Learning From a Volcano, 25 Years After Mount St. Helens Exploded

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This is SCIENCE IN THE NEWS, in VOA Special English.  I'm Barbara Klein. And I'm Doug Johnson.  Twenty-five years ago this month, a volcano exploded in the American state of Washington.  On our program today, we tell about the explosion at Mount Saint Helens and how scientists have improved their knowledge of volcanic activity.

May eighteenth, nineteen eighty, was a beautiful Sunday morning in the small town of Ellensburg, Washington.  Fifteen-year-old Scott Johnson was reading a book near his home.  His twelve-year-old sister Leslie was playing with a basketball.

As Scott read, he looked up to see a huge, black cloud far away to the west.  It might rain, he thought.  Soon, he heard what sounded like a big gun.  The sound seemed to grow louder.  He looked up again.  This time, he saw a huge cloud moving quickly across the sky.

The two children watched as the sky grew darker.  The cloud began to block light from the sun.  Scott again looked at his book.  He noticed something unusual on the book.  It looked like very fine dust.  How strange, he thought.  It is raining dust!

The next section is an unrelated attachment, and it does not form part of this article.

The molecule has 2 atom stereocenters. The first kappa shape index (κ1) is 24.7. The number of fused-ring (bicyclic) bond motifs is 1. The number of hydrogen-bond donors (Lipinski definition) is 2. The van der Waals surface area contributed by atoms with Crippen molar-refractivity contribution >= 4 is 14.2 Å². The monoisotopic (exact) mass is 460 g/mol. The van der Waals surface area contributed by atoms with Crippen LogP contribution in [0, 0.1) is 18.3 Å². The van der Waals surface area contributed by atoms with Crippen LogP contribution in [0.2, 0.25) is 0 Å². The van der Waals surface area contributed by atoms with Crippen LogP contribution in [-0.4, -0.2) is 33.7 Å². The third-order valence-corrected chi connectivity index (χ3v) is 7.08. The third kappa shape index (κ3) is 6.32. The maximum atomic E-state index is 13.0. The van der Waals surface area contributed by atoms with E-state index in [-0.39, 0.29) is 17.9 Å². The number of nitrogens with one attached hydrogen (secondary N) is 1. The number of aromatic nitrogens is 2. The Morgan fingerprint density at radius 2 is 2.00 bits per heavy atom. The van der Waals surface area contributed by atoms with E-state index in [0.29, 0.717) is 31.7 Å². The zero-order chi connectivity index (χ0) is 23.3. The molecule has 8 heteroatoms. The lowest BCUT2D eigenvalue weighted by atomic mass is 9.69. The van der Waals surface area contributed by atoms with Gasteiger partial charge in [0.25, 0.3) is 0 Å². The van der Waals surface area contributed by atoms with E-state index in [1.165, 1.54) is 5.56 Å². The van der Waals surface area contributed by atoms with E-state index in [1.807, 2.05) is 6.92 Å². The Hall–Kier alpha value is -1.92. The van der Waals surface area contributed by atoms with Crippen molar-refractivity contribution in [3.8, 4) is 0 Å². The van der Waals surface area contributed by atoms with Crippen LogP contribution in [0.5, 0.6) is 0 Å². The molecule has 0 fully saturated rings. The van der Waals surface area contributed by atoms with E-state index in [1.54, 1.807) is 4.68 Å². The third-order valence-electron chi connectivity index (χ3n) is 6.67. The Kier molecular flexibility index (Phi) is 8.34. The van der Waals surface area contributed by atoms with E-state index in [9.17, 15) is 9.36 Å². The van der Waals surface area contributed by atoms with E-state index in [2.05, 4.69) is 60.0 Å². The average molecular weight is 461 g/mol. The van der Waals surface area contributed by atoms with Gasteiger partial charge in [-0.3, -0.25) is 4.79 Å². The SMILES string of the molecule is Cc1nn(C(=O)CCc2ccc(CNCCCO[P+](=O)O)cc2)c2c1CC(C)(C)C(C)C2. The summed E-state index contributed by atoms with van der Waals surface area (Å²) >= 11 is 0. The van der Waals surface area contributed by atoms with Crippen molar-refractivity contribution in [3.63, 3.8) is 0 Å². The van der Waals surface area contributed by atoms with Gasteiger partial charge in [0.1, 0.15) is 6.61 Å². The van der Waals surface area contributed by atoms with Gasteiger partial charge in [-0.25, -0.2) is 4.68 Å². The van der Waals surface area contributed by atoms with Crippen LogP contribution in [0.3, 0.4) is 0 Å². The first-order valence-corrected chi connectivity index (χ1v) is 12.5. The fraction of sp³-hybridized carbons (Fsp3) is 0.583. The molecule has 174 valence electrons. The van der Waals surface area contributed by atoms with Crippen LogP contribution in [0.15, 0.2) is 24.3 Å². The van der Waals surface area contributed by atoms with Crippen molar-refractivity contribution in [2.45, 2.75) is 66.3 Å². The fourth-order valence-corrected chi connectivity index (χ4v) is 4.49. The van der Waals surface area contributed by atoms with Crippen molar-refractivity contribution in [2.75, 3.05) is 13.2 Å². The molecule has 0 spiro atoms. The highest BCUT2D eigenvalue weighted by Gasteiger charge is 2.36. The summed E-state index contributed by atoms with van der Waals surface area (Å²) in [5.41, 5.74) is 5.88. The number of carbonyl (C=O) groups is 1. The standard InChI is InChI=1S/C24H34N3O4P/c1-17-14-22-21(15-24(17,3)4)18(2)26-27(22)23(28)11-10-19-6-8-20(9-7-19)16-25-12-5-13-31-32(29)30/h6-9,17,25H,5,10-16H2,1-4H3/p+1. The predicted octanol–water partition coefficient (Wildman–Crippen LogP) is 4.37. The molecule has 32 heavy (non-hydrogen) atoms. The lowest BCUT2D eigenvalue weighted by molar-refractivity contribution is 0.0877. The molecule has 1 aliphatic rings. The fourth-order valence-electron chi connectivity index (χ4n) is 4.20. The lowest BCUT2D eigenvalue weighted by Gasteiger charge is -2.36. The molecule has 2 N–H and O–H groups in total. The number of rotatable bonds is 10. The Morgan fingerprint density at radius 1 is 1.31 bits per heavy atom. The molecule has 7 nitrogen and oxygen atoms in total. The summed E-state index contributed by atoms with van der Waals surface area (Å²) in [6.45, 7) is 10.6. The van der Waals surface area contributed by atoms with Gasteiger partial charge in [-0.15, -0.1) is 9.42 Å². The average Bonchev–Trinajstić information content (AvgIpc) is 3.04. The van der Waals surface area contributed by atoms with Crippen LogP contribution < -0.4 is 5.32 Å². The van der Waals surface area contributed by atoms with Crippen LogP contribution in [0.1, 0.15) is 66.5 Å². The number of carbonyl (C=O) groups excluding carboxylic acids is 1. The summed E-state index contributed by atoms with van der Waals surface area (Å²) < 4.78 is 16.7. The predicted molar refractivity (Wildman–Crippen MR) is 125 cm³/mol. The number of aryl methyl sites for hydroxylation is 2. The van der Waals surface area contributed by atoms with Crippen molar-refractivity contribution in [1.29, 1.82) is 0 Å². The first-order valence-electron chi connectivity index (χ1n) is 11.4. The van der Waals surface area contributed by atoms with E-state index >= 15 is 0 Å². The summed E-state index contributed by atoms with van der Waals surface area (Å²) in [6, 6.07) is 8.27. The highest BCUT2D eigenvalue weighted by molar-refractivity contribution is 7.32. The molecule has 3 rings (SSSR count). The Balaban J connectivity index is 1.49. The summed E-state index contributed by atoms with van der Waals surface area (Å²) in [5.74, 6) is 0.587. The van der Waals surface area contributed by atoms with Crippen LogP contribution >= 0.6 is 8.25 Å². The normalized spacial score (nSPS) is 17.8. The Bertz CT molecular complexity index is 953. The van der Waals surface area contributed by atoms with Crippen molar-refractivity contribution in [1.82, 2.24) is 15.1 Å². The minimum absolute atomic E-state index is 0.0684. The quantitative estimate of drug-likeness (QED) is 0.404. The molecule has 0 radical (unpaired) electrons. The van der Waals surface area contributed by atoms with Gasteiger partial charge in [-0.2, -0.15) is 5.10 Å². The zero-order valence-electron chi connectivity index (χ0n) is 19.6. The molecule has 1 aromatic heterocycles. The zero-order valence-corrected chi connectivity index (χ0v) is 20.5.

Scott and Leslie ran into the house and told their parents about what they saw.  They turned on the television.  They saw the first reports about the explosion of Mount Saint Helens.  The cloud beginning to cover the sky was ash from the volcano.  It had quickly reached Ellensburg from the volcano more than three hundred kilometers away.

The cloud had now almost covered the sky.  Scott watched the last small part of blue sky slowly disappear.  Within moments, it was as black as night.  A strong chemical smell was in the air.

Ash fell very quickly and in huge amounts.  Scott, Leslie and their parents continued to watch television reports.  Experts said they did not know what would happen.

Scott looked outside the house again.  The ash now covered the ground.  It was a frightening experience.  He wondered, "Will the ash bury us?"

The ash that fell on Scott and Leslie Johnson in Ellensburg began flying through the air at eight thirty two in the morning, local time.  Washington State's beautiful Mount Saint Helens had exploded.  The explosion was about three hundred fifty times more powerful than the explosions of the first nuclear bombs.

Fire, rock and volcanic gas flew out of the volcano with a force of four hundred eighty kilometers an hour.  A cloud of ash went straight up more than twenty kilometers into the air in less than fifteen minutes.  Within fifteen days, ash from the volcano traveled around the Earth in the upper atmosphere.